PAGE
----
Saturday, January 13, 2007
Postcard hunting in Hainan
When I was in Hainan, China, last November, I had the idea of sending postcards from Hainan to a few of my friends in Singapore. When I was in UK in year 2005, it had been fairly easy to find postcards. I had thought that it would be just as easy to find postcards in Hainan, and I was very wrong.
When I was at the town of Tan-niu, I had tried to visit a nearby post-office to look for postcards containing images of Hainan. My uncle had told me that postcards might be sold there. However, when I was at the post-office, I was told that postcards are probably only available at the post-offices in the city of Haikou.
Not willing to give up, I decided to check out the book-stores in the town of Tan-niu. In Mandarin, postcards are called "ming2xin4pian4". When I spoke in Mandarin, and asked for postcards at many of the stores, all of the shop attendants had mistaken that I had asked for "ming2xing1 ka3pian4" (cards containing images of the pop-stars), even though I had clearly pronounced what I had wanted correctly. As such, when they showed me what they had thought I had wanted, I didn't know if I should be disappointed or if I should be amused.
On 11 Nov 2006, when I reached Haikou, one of the first things that I had asked my cousin was "Where could I find postcards?". He said I could try the post-office. I asked the hotel staff for directions to the nearby post-office. It was about ten minutes walk from the hotel. However, when I was at the post-office, I was told by the staff that postcards are usually not available in Hainan. The reason is that Hainan is not considered a tourist attraction province. If I should want postcards, I would have to go to the city of Guangzhou. Well, I thought to myself, how likely would I be able to find postcards containing images of Hainan in Guangzhou?
Along the way back to the hotel, I also checked out a few of the nearby hotels. However, I realised that most of these hotels were hotels meant to cater to visitors from other provinces of China, and none of them has any shop that sells postcards. I also checked out the various stores nearby the hotel, and strangely, the folks in Haikou also tend to make the mistake thinking that I was looking for "ming2xing1 ka3pian4" (cards containing images of the pop-stars). My goodness. Are those pop-stars such big favourites in China as compared to postcards containing scenes of Hainan?
Lady Luck must be shining on me on 12 Nov 2006. After the breakfast that day with my parents, my first aunt, my cousin and his wife, my cousin beckoned me to hop onto his scooter. Before I did that, he asked that I wear a helmet. My cousin told me that he shall take me to the largest post-office in Haikou to try to see if I could find postcards there.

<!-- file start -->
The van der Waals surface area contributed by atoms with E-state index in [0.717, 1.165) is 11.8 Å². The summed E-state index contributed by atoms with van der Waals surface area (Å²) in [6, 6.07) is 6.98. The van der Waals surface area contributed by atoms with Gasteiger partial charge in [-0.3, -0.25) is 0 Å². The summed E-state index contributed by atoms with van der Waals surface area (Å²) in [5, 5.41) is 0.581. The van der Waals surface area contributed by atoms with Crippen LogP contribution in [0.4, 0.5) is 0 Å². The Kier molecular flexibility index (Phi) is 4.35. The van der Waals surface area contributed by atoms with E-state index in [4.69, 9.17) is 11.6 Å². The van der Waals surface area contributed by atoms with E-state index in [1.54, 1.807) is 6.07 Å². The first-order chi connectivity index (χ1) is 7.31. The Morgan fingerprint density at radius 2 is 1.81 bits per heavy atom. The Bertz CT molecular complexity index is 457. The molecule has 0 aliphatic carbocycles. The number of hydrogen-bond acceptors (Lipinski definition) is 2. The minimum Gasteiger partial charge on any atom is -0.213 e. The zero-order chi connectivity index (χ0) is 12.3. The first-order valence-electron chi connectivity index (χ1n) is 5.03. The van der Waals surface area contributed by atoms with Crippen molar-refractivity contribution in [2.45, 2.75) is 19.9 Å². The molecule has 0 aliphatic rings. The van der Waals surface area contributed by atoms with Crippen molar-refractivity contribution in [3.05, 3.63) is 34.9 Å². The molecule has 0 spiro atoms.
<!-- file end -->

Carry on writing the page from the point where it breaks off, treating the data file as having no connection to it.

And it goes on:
That was my second time in my life pillion-riding. My first was at least four years ago when I went for one of my friends' housewarming event, and one of her husband's friends gave me a ride home during the wee hours of the day.
Now, back to my second experience to ride pillion. It was quite different from my first. I was riding on my cousin's scooters and travelling on very busy Sunday morning traffic in the city of Haikou. I had to muster enough trust that those cars and buses that travelled alongside my cousin's scooters won't crash onto me like I had imagined. Along the way, my cousin spoke to me and pointed to me where he works.
Finally, we reached the largest post-office in Haikou. It didn't look very large to me. Anyway, the post-offices in Hainan appeared to serve various functions. I noticed that there would be one section dealing with postal matters; another dealing with banking matters; and yet another dealing with the sale of publications and magazines.
I went into the post-office expecting to find postcards being sold individually. However, I realised that postcards in that post-office was sold in sets. I made my selection, and also purchased stamps. I decided that I shall write on the postcards later the day when I return to the hotel. I also bought extra postcards, just in case. I figured that it was definitely much more easier to find a mail-box to post my postcards than to find postcards in Hainan.
When my cousin and I returned to his scooter, we met a lady requesting for money. My cousin told me that the fees were similar to parking fees. The lady's duty was to attend to the scooters in the vicinity. It seemed like her role is like that of a carpark attendant?
Whatever it is, you could definitely see a broad smile on my face that day. I finally got my rare postcards from Hainan. Special thanks to my cousin.